Terry Nation

Last updated 09 January 2020

Production Creditsexpand all 5 roles
59 credits in
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Special Credit: as Based on the BBC Television Serial: Dr Who and the Daleks[Aaru] | as Dalek Creator: Doctor Who and the Daleks in Seven Keys To Doomsday[Stage]
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Original Creator: The Magician's Apprentice / The Witch's Familiar | as Daleks Created By: The Pilot | as Daleks created by: Day of the Daleks; Bad Wolf / The Parting of the Ways; Army of Ghosts / Doomsday; Daleks in Manhattan / Evolution of the Daleks; The Stolen Earth / Journey's End; The Waters of Mars; Victory of the Daleks; The Pandorica Opens / The Big Bang; The Wedding of River Song; Asylum of the Daleks; The Day of The Doctor; The Time of the Doctor; Into the Dalek; Hell Bent; Resolution; Twice Upon A Time(uncredited); The Daleks' Master Plan(uncredited); The Power of the Daleks(uncredited); The Evil of the Daleks(uncredited); Frontier In Space(uncredited) | as Daleks originally created By: Dalek | as Daleks originated by: Day of the Daleks | as Davros created by: The Magician's Apprentice / The Witch's Familiar
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Acknowlegment: as With thanks to: Doctor Who: Earth Conquest[Factual]
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Terry Nation (1930-1997)
(this image appears for illustrative purposes only and no attempt is made to supersede any copyright attributed to it)

Terence Joseph Nation

Born: Friday 8th August 1930
Died: Sunday 9th March 1997 (age: 66)

TARDIS Data Core

Terry Nation was a Welsh novelist and screenwriter best known for creating the Daleks for Doctor Who and the BBC series Survivors and Blake's 7.

Nation was born in Cardiff in Wales. He initially worked in comedy working for Associated London Scripts alongside Johnny Speight and John Junkin. He wrote for scores of British comedians including Terry Scott, Eric Sykes, Harry Worth and Frankie Howerd. His big break came in 1962 when he was commissioned to write material for the comedian Tony Hancock, initially for Hancock's new ATV television series and later for his stage show.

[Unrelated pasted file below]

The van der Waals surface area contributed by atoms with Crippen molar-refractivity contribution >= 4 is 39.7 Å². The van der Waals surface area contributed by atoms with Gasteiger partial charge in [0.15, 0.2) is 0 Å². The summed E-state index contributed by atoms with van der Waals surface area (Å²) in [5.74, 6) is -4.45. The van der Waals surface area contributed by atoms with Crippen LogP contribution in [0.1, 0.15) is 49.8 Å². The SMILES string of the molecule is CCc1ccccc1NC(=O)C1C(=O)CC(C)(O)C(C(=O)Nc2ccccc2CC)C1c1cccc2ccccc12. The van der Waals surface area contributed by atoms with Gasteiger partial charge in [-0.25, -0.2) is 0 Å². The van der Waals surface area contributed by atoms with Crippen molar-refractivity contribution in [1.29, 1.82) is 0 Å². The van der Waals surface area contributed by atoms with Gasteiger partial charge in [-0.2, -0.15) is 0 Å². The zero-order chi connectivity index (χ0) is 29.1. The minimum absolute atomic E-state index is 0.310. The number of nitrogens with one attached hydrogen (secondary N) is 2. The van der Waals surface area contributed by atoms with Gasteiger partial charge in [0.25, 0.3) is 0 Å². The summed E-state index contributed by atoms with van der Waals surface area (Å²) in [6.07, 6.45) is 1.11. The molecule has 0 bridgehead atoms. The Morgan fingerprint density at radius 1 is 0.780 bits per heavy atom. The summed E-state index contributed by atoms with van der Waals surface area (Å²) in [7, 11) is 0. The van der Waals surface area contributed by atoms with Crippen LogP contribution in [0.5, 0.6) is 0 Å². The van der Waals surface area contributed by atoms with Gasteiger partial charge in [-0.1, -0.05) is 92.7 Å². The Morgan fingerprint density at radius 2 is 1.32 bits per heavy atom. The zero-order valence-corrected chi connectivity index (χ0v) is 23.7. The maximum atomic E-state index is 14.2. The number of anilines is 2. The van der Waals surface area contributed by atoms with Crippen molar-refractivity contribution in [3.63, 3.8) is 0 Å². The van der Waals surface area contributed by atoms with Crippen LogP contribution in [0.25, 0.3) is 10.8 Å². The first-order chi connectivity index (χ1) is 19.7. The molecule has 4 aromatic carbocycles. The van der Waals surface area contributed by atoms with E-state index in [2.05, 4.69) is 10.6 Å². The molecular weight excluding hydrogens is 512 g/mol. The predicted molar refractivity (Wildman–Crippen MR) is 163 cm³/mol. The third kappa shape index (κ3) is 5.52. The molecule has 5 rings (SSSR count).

Nation accompanied Hancock as his chief screenwriter on tour in 1963, but Hancock continually fell back onto his old material and failed to use Nation's scripts. The two quarrelled and Nation was fired. At the same time nation was approached by Doctor Who script Editor David Whitaker to contribute to the new science-fiction series. Whitaker had been impressed with a script Nation had written for the science fiction anthology series Out of this World for ABC. Nation took up the offer, writing the second Doctor Who serial - The Daleks  which saw the introduction of the creatures that would become the show's most popular monsters

Nation went on to contribute several further scripts to Doctor Who. Various Dalek spin-off material appeared, including a comic strip in TV Century 21 and annuals. 

He also contributed episodes to such shows as The Avengers, The Baron, The Persuaders!, The Champions, Department S, and The Saint. In the late 1960s Nation attempted to launch the Daleks as a series in their own right in the United States, but this was not successful.

In the early 1970s the BBC commissioned  him to create a new science fiction drama series. Survivors was a post-apocalyptic tale of the few remaining humans, the population having been devastated by a plague. The show was well received, but Nation's vision for it conflicted with that of producer Terence Dudley and the other two seasons were produced without his involvement. 

His next BBC creation, Blake's 7, was more successful. The show told the story of a group of criminals and political prisoners on the run from the sinister Federation in a stolen alien space ship of unknown origins. It ran for four seasons from 1978 to 1981. Nation wrote the entire first season of the series. His input decreased over the run, the overall direction eventually being controlled by script editor Chris Boucher, with Nation not writing at all for the fourth and final season. 

In 1980 Nation moved to Los Angeles, California where he developed programme ideas and worked for various studios. Little of his work in this time was as successful as his original period in the United Kingdom. He contributed to the American TV series MacGyver, in addition to television series such as A Masterpiece of Murder and A Fine Romance.

Nation died from emphysema in Los Angeles on 9 March 1997.